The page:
This study aimed at comparing the effects of once-a-day (OAD) milking during the descending phase of lactation between cows from the two most common breeds in France (Holstein and Montbéliarde). This study was carried on during two successive summers on a total of 50 Holstein and 38 Montbéliarde cows. During 7 weeks, half of the cows from each breed was milked OAD while the other half was milked twice a day (TAD). The animals were also followed for the next 3 or 5 weeks when they were all milked TAD, to check for any residual effect of OAD milking...
November 2007: Animal: An International Journal of Animal Bioscience
Phani M Vupadhyayula, J C Gallagher, Thomas Templin, Susannah M Logsdon, Lynette M Smith
OBJECTIVE: Postmenopausal decreases in body composition, physical performance, and bone mass have been shown to be reversed by estrogen, but given the concerns regarding its use, women are looking for alternatives such as soy isoflavones. Most studies on the effects of soy on bone mineral density (BMD) in postmenopausal women have been short-term, that is, 3 to 6 months, and failed to provide conclusive evidence. There is no evidence of its effects on physical performance. The aim of the present study was to investigate the effects of soy plus isoflavones on BMD and physical performance in postmenopausal women...
March 2009: Menopause: the Journal of the North American Menopause Society
Chad M Kerksick, Chris Rasmussen, Stacy Lancaster, Michael Starks, Patty Smith, Charlie Melton, Mike Greenwood, Anthony Almada, Richard Kreider
OBJECTIVE: We evaluated whether colostrum (Col) or an isocaloric and isonitrogenous blend of whey and casein in addition to creatine (Cr) affects body composition, muscular strength and endurance, and anaerobic performance during resistance training. METHODS: Forty-nine resistance-trained subjects participated in a standardized 12-wk total body resistance training program. In a double-blind and randomized manner, subjects supplemented their diet with a protein control (Pro), Pro/Col, Pro/Cr, or Col/Cr...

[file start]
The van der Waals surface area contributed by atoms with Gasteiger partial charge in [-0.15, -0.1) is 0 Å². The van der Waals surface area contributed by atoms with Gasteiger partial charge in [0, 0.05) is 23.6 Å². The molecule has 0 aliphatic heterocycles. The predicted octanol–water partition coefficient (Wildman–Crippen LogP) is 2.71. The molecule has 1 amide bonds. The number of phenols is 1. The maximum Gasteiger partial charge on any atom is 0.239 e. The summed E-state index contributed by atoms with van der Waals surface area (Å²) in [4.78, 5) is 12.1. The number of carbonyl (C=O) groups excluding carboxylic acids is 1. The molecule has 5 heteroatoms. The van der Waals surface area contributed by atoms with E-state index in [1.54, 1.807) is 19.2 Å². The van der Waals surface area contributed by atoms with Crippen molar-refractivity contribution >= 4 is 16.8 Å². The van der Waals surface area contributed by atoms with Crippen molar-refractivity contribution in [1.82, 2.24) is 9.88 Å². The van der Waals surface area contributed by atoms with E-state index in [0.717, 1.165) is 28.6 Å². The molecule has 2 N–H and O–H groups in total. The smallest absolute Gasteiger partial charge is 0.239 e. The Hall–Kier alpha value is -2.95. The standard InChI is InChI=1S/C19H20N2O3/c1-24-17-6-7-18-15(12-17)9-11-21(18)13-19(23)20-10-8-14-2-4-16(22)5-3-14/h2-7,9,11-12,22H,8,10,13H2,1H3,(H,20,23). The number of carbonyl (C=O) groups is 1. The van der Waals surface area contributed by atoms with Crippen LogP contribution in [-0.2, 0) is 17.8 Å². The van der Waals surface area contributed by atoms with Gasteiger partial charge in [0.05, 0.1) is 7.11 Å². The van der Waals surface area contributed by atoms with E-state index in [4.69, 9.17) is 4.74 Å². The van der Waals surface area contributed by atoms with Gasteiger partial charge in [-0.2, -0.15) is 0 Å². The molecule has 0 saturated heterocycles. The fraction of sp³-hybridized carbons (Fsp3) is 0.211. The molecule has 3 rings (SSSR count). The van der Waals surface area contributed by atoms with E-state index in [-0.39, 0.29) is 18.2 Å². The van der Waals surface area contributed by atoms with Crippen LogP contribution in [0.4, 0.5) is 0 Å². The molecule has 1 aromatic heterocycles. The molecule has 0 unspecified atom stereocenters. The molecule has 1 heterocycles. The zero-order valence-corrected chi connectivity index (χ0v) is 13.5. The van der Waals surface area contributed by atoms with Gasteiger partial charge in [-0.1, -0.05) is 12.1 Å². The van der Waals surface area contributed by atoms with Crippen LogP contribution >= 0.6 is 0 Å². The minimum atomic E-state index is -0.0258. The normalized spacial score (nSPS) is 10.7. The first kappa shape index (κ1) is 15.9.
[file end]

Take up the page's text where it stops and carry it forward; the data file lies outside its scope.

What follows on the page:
September 2007: Nutrition
D S Willoughby, J R Stout, C D Wilborn
This study examined 10 wks of resistance training and the ingestion of supplemental protein and amino acids on muscle performance and markers of muscle anabolism. Nineteen untrained males were randomly assigned to supplement groups containing either 20 g protein (14 g whey and casein protein, 6 g free amino acids) or 20 g dextrose placebo ingested 1 h before and after exercise for a total of 40 g/d. Participants exercised 4 times/wk using 3 sets of 6-8 repetitions at 85-90% of the one repetition maximum. Data were analyzed with two-way ANOVA (p < 0...
2007: Amino Acids
Chad M Kerksick, Christopher J Rasmussen, Stacy L Lancaster, Bharat Magu, Penney Smith, Charles Melton, Michael Greenwood, Anthony L Almada, Conrad P Earnest, Richard B Kreider
The purpose of this study was to examine the effects of whey protein supplementation on body composition, muscular strength, muscular endurance, and anaerobic capacity during 10 weeks of resistance training. Thirty-six resistance-trained males (31.0 +/- 8.0 years, 179.1 +/- 8.0 cm, 84.0 +/- 12.9 kg, 17.8 +/- 6.6%) followed a 4 days-per-week split body part resistance training program for 10 weeks. Three groups of supplements were randomly assigned, prior to the beginning of the exercise program, in a double-blind manner to all subjects: 48 g per day (g...
August 2006: Journal of Strength and Conditioning Research
R H Demling, L DeSanti
We compare the effects of a moderate hypocaloric, high-protein diet and resistance training, using two different protein supplements, versus hypocaloric diet alone on body compositional changes in overweight police officers. A randomized, prospective 12-week study was performed comparing the changes in body composition produced by three different treatment modalities in three study groups. One group (n = 10) was placed on a nonlipogenic, hypocaloric diet alone (80% of predicted needs). A second group (n = 14) was placed on the hypocaloric diet plus resistance exercise plus a high-protein intake (1...
2000: Annals of Nutrition & Metabolism
T Thorkelsson, F Mimouni, R Namgung, M Fernández-Ulloa, S Krug-Wispé, R C Tsang
Casein-predominant infant milk formulas have been speculated to predispose to lactobezoar formation in preterm infants due to delayed gastric emptying. There have been, however, no prospective studies to prove this possibility. In a randomized, double-blinded, prospective study, we tested the hypothesis that preterm infants fed casein-predominant milk formula have slower gastric emptying than infants fed whey-predominant formulas. Twenty preterm infants within the first 4 d of life were randomized to receive either the whey-predominant formula Similac Special Care (whey:casein ratio 60:40) or an experimental casein-predominant formula (whey:casein ratio 18:82)...
September 1994: Pediatric Research